One of the first children's books I read in graduate school was Alice the Brave. I loved it so much - even as an adult, I could still connect with and feel comforted by this short novel. Ever since, I have loved this series of books for its wisdom and its sense of certainty in a world that is always changing.
And in The Grooming of Alice, the world is definitely changing. Alice and her group of friends are moving on to high school in the fall. They have the summer stretching out before them, and the girls decide to get into shape to look good in high school. Alice's friend Elizabeth takes this diet too far after a teasing comment from a boy and begins to teeter into possible anorexia.
The summer is also filled with potential changes for Alice. Alice's single father is planning a trip to England (where his girlfriend is teaching for a year) to convince her to marry him. Alice is volunteering at a hospital where a much-loved teacher is dying. Alice's friend Pamela is fighting with her father. Life is messy, but it goes on. Not everything is resolved in a happy manner, but it is resolved successfully.
This episode in the Alice series deals with sex in a frank but nonjudgemental way. Alice has been with her boyfriend Patrick for a couple of years, and while they only kiss, she's beginning to wonder about...more. Alice's mother died when she was young, which means that she often has to turn to her father and college-aged brother for advice. Interestingly, her big brother does take the time to analyze sexual behavior with her, allowing her the freedom to ask questions without becoming too uncomfortable. The girls also attend a seminar where they see pictures of naked bodies - the point being that there is a wide range of bodies and that all sizes and types are normal. Again, this is really comforting for the kid who has questions and is afraid to ask their own parents. However, it also makes this book (and others in the series) not appropriate for every reader.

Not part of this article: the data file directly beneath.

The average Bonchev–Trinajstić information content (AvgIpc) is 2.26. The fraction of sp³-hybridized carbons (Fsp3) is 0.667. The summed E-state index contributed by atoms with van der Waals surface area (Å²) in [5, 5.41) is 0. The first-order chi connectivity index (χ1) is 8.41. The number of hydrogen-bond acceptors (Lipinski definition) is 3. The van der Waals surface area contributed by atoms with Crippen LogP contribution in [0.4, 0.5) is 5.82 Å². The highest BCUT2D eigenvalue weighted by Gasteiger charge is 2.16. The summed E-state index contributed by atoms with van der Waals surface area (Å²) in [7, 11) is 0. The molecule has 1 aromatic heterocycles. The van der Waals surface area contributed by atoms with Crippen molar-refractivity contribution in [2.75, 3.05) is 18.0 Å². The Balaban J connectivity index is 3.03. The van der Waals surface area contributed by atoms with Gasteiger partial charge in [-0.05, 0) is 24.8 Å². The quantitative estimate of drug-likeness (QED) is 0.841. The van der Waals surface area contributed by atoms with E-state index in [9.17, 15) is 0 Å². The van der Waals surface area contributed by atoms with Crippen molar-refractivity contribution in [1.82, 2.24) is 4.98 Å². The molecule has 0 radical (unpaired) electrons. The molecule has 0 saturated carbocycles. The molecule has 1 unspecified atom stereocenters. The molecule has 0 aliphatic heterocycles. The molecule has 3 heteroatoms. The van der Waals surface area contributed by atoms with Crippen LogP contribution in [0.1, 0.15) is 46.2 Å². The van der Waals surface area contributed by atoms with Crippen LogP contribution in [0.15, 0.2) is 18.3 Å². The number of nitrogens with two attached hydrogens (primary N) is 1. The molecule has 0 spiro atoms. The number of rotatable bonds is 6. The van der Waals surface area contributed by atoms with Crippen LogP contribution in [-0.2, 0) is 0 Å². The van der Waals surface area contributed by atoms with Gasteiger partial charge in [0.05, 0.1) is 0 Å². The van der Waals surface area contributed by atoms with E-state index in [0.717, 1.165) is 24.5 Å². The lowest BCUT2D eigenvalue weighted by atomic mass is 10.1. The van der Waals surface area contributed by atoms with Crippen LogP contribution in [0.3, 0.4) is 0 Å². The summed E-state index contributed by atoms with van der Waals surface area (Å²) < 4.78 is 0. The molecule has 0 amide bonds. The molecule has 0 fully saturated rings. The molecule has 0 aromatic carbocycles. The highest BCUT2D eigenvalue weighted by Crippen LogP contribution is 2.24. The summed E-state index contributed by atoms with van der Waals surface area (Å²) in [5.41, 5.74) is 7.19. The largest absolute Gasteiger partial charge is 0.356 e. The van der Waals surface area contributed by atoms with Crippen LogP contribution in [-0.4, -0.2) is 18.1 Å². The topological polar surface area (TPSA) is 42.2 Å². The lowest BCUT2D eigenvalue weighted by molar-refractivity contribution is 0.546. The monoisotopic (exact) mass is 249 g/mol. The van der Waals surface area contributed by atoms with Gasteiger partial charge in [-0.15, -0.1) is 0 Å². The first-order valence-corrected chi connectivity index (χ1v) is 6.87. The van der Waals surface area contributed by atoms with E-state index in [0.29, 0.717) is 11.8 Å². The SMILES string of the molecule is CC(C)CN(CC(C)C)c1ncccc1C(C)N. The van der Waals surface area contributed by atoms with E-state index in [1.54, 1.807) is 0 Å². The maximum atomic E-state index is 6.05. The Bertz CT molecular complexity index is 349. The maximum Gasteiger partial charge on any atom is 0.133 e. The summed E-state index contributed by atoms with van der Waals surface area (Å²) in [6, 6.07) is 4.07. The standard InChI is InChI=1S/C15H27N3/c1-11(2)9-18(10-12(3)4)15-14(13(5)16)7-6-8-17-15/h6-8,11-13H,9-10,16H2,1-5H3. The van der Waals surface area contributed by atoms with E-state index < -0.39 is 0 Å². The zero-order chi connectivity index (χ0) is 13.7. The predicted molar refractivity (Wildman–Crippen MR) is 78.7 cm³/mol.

Alice is every bit her age. She isn't perfect - she makes mistakes, is grounded and yelled at, just like every other teen. But she is wonderful - she has a real sense of herself and is questioning and changing. Alice supports her friends, but is honest too. She has a group of friends, but doesn't just follow the pack mentality. She has a strong relationship with her brother and dad, but it's real too. For instance, Alice asks her older brother what part of her body he would change, and he tells her that her lips should be changed - they should be stapled shut!
Because I've had a sick child this week, I found myself turning to Alice for comfort when I had a break - sometimes just a chapter, sometimes more. I have always meant to read the series in order (and maybe collect them all!), since I've only read some titles, skipping around in the series. So now is my opportunity to read the series in order ( I found this chronological listing on Phyllis Reynolds Naylor's website). I already have the three prequels checked out from the library. I'll report back!
The Grooming of Alice. Phyllis Reynolds Naylor. Atheneum Books for Young Readers, 2000. from my personal collection